Neurologist strikes a chord with what makes a hit
08 June 2020 | Article

Neurologist strikes a chord with what makes a hit

Luis Fonsi and Daddy Yangkee’s 2017 hit song Despacito (Despacito quiero respirar tu cuello despacito) was YouTube’s most streamed music video of the last decade, with over 6.5 billion views. What’s so captivating about this Latino music that it topped the Billboard chart for a record-equalling 16 weeks?

Research led by neurologist Vincent Cheung (Croucher Scholarship 2015), a PhD student at the Max Planck Institute for Human Cognitive and Brain Sciences in Leipzig, Germany, suggests that the reason involves the right combination of uncertainty and surprise.

When we hear a song for the first time, our brain automatically makes predictions about what sound will come next, based on music we have heard in the past. We experience pleasure when our expectations are sometimes met, but not all the time.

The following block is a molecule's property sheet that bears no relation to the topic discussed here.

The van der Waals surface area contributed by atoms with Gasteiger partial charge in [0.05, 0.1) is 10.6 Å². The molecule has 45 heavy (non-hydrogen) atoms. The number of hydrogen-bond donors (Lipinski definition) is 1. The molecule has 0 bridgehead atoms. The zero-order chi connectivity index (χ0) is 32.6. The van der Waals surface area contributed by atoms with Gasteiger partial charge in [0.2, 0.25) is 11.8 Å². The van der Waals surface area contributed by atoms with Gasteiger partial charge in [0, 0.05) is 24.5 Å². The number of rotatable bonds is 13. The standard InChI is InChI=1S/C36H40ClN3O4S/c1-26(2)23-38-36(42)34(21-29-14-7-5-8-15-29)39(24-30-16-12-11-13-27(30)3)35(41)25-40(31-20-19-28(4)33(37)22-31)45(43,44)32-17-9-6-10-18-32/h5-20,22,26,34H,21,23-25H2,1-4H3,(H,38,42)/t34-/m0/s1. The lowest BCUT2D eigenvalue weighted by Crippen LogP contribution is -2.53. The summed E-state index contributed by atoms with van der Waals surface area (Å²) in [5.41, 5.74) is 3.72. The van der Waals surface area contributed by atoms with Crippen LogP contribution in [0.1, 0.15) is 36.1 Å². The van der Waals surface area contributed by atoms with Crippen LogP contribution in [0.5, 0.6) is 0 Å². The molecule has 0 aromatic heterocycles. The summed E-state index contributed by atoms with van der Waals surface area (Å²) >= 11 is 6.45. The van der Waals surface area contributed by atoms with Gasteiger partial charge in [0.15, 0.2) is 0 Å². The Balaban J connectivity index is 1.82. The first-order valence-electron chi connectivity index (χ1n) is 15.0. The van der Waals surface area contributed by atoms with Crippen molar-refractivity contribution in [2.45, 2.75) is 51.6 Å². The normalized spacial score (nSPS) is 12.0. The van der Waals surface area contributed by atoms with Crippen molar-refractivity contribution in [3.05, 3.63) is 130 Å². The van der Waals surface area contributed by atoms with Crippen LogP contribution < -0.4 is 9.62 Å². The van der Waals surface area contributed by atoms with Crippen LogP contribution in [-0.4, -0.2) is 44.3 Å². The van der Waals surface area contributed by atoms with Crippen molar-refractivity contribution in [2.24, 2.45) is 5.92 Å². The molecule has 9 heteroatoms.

With functional magnetic resonance imaging (fMRI) and machine learning, the team found two distinct patterns associated with chord pleasantness: those with low uncertainty and high surprise, or the opposite, highly uncertain but not surprising.

Uncertainty refers to the lack of clear expectation on upcoming chords before hearing; while surprise arises when the actual chord is different from our expectation. If the participant was sure what was coming next (low uncertainty) but the song unexpectedly deviated and surprised them, they found that pleasant. However, if the chord progression was harder to predict (high uncertainty) but the actual chord that arrived did not surprise them, they also found the stimuli pleasant.

This research could have direct relevance for the music industry. “On one hand, our results could be applied to assist composers or even computers in writing music. On the other, algorithms could be developed to predict musical trends and how well a song would do based on its structure. The possibilities are endless,” he added.

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